The Marine Corps Times on Tuesday reported the details of the run-up to what's being described as NATO's largest ever military games in a decade, called Trident Juncture, set to take place right up along Russia's border with Europe.
Currently, the US Marine Corps is engaged in preparatory maneuvers with Swedish counterparts in a training exercise that involves mock raids and amphibious operations up and down Sweden's coastal island archipelagos.
Some 75 US Marines are said to be involved in the training which involves navigating an area of thousands of small islands known as the Stockholm Archipelago and which extend nearly 40 miles to the east into the Baltic Sea.
Russia is interpreting the exercises as a deeply provocative military action that signals NATO could be planning to use Scandinavian countries as a launch point for a potential future conflict.
The Marines are considered America's most advanced forward deployed force "as the President may direct" according to their founding purpose and codified under the National Security Act of 1947. For this reason they are considered a "force projection" and "first to be deployed" unit in any major conflict.
Though Trident Juncture, which will involve nearly 40,000 NATO troops, is not set to start until later this Fall, the Marine exercise, called Archipelago Endeavor, is part of a broader and semi-permanent build-up of American Marine forces in Scandinavia which was first reported months ago.
It was revealed in early June that the Norwegian government, which is hosting the NATO games, intends to add 400 U.S. Marines to Norway before the most significant military exercise since the Cold War, according to the country’s Ministry of Defense. By the time the Trident Juncture games begin, about 700 Marines in total are expected to be present in the Scandinavian region, and will reportedly be based in Norway for a period of five years.
Predictably, Russia has responded by pointing to the "anti-Russia" nature of the impending NATO exercises.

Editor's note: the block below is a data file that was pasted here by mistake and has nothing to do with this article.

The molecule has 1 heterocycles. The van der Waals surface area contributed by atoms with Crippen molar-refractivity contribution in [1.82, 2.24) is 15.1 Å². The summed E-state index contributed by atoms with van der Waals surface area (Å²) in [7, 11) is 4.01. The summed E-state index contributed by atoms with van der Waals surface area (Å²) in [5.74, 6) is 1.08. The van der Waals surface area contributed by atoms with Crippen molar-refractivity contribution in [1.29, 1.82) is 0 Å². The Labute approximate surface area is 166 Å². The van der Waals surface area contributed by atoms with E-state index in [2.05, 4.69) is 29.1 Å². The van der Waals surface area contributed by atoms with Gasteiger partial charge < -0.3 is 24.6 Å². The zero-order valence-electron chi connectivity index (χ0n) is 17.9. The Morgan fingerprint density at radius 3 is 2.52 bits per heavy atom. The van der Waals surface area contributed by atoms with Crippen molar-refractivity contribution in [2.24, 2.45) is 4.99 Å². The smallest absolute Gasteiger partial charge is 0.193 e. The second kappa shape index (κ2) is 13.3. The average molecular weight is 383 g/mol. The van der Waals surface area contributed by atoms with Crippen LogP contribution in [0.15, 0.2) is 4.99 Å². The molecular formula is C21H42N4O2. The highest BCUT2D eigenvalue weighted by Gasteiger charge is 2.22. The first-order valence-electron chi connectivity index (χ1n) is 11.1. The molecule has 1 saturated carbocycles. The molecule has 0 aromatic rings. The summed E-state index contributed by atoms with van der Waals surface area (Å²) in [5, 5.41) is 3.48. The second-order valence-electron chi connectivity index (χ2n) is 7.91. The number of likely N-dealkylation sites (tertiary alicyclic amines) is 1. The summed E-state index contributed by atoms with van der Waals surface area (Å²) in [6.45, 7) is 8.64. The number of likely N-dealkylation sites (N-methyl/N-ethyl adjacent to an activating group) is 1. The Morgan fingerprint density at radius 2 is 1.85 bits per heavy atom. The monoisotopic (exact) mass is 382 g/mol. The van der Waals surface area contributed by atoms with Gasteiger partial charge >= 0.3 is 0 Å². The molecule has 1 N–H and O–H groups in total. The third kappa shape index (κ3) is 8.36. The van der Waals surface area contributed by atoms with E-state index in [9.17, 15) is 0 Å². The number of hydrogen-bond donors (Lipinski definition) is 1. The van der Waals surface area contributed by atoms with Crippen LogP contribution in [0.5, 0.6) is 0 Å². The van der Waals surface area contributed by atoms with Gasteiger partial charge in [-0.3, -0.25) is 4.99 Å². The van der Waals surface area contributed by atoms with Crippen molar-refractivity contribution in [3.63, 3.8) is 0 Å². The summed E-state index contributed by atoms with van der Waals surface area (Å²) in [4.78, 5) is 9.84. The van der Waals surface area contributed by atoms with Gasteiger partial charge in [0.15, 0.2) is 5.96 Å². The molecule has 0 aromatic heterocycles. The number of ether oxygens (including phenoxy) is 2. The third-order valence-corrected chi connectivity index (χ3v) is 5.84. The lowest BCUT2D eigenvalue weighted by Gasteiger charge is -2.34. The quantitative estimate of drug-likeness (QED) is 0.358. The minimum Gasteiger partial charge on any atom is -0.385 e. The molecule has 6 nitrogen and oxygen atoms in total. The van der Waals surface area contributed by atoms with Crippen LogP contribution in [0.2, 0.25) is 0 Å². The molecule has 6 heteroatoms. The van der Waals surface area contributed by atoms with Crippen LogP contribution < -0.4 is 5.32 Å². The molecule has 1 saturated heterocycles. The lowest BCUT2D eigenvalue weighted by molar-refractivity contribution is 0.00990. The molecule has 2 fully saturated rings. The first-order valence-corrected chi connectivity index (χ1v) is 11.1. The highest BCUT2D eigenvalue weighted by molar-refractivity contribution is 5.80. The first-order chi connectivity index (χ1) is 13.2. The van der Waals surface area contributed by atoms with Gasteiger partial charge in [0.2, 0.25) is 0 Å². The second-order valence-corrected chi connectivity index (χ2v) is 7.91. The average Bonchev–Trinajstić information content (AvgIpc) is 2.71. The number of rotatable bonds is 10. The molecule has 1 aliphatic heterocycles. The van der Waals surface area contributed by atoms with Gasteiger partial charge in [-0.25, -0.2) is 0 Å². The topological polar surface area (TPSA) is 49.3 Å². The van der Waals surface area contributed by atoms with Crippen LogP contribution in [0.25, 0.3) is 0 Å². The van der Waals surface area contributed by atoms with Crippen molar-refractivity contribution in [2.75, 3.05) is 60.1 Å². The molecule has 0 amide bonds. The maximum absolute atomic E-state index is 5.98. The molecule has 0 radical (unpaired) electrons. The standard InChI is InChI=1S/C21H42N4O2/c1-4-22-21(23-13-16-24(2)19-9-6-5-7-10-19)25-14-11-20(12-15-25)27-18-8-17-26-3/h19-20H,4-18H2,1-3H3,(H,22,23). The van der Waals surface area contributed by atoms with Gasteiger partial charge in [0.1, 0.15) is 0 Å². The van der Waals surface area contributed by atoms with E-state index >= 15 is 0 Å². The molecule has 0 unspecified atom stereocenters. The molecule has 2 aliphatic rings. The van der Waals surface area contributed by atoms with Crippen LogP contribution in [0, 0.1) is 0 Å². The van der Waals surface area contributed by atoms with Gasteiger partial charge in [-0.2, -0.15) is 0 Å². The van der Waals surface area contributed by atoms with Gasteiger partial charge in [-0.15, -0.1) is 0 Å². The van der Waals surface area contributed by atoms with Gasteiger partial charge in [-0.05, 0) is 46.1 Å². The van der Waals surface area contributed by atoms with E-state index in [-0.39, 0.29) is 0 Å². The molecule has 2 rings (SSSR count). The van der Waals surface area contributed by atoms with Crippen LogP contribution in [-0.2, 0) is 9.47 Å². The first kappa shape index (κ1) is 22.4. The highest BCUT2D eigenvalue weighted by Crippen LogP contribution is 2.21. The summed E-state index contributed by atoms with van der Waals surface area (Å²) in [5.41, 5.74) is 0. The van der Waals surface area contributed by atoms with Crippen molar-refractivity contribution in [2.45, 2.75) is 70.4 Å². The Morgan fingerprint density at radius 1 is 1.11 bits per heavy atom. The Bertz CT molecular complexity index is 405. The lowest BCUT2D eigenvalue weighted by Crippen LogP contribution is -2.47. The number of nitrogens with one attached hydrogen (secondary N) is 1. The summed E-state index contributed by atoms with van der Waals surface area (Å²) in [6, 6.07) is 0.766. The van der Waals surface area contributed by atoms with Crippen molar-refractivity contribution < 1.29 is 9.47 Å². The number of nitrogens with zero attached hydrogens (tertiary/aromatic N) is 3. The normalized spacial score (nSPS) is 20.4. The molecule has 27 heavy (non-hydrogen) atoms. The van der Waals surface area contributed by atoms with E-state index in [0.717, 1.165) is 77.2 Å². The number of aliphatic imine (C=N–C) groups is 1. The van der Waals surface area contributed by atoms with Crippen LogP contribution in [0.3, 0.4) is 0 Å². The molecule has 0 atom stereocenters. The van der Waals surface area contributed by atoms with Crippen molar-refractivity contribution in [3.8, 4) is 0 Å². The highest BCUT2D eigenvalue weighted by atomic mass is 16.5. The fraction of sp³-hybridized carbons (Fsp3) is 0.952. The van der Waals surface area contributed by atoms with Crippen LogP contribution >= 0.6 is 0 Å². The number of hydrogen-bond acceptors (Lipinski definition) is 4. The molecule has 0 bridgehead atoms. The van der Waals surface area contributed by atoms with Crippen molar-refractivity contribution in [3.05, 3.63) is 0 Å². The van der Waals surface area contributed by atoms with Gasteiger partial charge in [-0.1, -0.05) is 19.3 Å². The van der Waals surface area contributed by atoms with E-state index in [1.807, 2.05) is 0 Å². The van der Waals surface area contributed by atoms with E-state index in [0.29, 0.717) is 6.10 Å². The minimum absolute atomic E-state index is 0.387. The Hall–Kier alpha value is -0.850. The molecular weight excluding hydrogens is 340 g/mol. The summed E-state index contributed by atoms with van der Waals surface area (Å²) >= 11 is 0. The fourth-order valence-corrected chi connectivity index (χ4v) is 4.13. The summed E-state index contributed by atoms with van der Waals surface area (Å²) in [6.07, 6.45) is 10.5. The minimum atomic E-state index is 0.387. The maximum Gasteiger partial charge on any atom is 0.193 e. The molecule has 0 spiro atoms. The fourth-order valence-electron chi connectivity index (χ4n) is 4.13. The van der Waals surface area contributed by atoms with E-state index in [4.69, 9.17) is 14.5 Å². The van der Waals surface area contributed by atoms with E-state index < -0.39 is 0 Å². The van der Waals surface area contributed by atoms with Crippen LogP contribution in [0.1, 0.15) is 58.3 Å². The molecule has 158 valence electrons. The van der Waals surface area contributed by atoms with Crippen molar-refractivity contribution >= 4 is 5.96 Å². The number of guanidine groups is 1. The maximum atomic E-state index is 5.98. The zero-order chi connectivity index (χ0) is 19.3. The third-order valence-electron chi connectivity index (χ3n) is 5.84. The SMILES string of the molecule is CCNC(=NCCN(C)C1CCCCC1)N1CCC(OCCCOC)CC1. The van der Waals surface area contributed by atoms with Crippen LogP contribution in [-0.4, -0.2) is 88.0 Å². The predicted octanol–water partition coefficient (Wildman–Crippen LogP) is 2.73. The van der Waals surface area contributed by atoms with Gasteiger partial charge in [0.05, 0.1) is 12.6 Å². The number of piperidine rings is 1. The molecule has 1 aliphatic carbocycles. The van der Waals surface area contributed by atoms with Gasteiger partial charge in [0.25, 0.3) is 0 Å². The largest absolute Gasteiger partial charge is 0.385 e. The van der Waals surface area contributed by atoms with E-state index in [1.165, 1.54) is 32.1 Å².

During a briefing last week, Russian Foreign Ministry spokeswoman Maria Zakharova said, “The troops and equipment of the alliance members and individual partner countries will be used on land, at sea and in the air to improve the skills of defensive and, crucially, offensive operations in the northern latitudes in case of a ‘high intensity’ conflict with a ‘comparable enemy.’” She added, “This demonstration of military potential will unfold in the immediate proximity to Russian borders and has a clear anti-Russian nature.”
Notably, even though Sweden is a "nonaligned country" it's increasingly upped its willing participation and closeness with NATO through periphery drills such as the currently ongoing Archipelago Endeavor exercise. Two years ago Russian President Putin formally announced for the first time that Russia would increase its own troop presence along its border with Finland should Moscow sense increased NATO aggression in the region.
And last May non-NATO members Finland and Sweden formalized their intent to form a closer security relationship with the United States by signing a joint letter representing a non-binding pledge to partner in NATO military exercises.
According to the Marine Corps Times report, the US forces are also testing newly accessed weapons as part of the amphibious training drills:
The exercise also allows Marines to get their hands on Sweden’s Carl Gustaf recoilless rifle. The Corps plans to equip its grunts in the coming year with the Gustaf as it phases out the Mk 153 Shoulder-Launched Multipurpose Assault Weapon, also known as the SMAW or SMAW MoD 2.
The three-week training event is scheduled to last to September 8.
As NATO’s chess pieces continue being positioned in Sweden and Norway and other regions around the Baltic in the largest military exercise since the Cold War this fall, how will Russia respond?